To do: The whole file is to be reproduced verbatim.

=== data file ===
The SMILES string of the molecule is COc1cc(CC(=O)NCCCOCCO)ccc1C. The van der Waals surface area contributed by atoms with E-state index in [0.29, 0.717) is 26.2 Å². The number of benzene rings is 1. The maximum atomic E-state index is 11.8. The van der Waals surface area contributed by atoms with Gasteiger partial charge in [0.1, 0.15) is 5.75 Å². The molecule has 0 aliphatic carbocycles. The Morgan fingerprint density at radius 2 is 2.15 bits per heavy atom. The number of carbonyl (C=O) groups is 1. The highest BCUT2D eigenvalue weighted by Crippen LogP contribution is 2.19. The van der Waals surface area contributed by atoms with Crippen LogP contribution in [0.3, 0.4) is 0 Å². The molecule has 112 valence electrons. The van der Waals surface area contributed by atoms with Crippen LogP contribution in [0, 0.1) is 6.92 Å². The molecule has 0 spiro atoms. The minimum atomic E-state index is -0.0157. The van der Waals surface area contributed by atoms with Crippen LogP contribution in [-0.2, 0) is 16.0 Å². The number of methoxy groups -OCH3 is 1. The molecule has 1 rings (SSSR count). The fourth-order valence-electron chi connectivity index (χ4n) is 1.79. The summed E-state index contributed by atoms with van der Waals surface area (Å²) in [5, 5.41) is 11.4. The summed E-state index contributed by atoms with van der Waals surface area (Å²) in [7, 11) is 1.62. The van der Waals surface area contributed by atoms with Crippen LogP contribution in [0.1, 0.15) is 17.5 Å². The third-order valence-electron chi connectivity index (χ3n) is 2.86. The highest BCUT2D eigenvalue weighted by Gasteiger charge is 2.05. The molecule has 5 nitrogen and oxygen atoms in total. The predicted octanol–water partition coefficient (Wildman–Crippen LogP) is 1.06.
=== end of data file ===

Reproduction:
The SMILES string of the molecule is COc1cc(CC(=O)NCCCOCCO)ccc1C. The van der Waals surface area contributed by atoms with E-state index in [0.29, 0.717) is 26.2 Å². The number of benzene rings is 1. The maximum atomic E-state index is 11.8. The van der Waals surface area contributed by atoms with Gasteiger partial charge in [0.1, 0.15) is 5.75 Å². The molecule has 0 aliphatic carbocycles. The Morgan fingerprint density at radius 2 is 2.15 bits per heavy atom. The number of carbonyl (C=O) groups is 1. The highest BCUT2D eigenvalue weighted by Crippen LogP contribution is 2.19. The van der Waals surface area contributed by atoms with Crippen LogP contribution in [0.3, 0.4) is 0 Å². The molecule has 112 valence electrons. The van der Waals surface area contributed by atoms with Crippen LogP contribution in [0, 0.1) is 6.92 Å². The molecule has 0 spiro atoms. The minimum atomic E-state index is -0.0157. The van der Waals surface area contributed by atoms with Crippen LogP contribution in [-0.2, 0) is 16.0 Å². The number of methoxy groups -OCH3 is 1. The molecule has 1 rings (SSSR count). The fourth-order valence-electron chi connectivity index (χ4n) is 1.79. The summed E-state index contributed by atoms with van der Waals surface area (Å²) in [5, 5.41) is 11.4. The summed E-state index contributed by atoms with van der Waals surface area (Å²) in [7, 11) is 1.62. The van der Waals surface area contributed by atoms with Crippen LogP contribution in [0.1, 0.15) is 17.5 Å². The third-order valence-electron chi connectivity index (χ3n) is 2.86. The highest BCUT2D eigenvalue weighted by Gasteiger charge is 2.05. The molecule has 5 nitrogen and oxygen atoms in total. The predicted octanol–water partition coefficient (Wildman–Crippen LogP) is 1.06.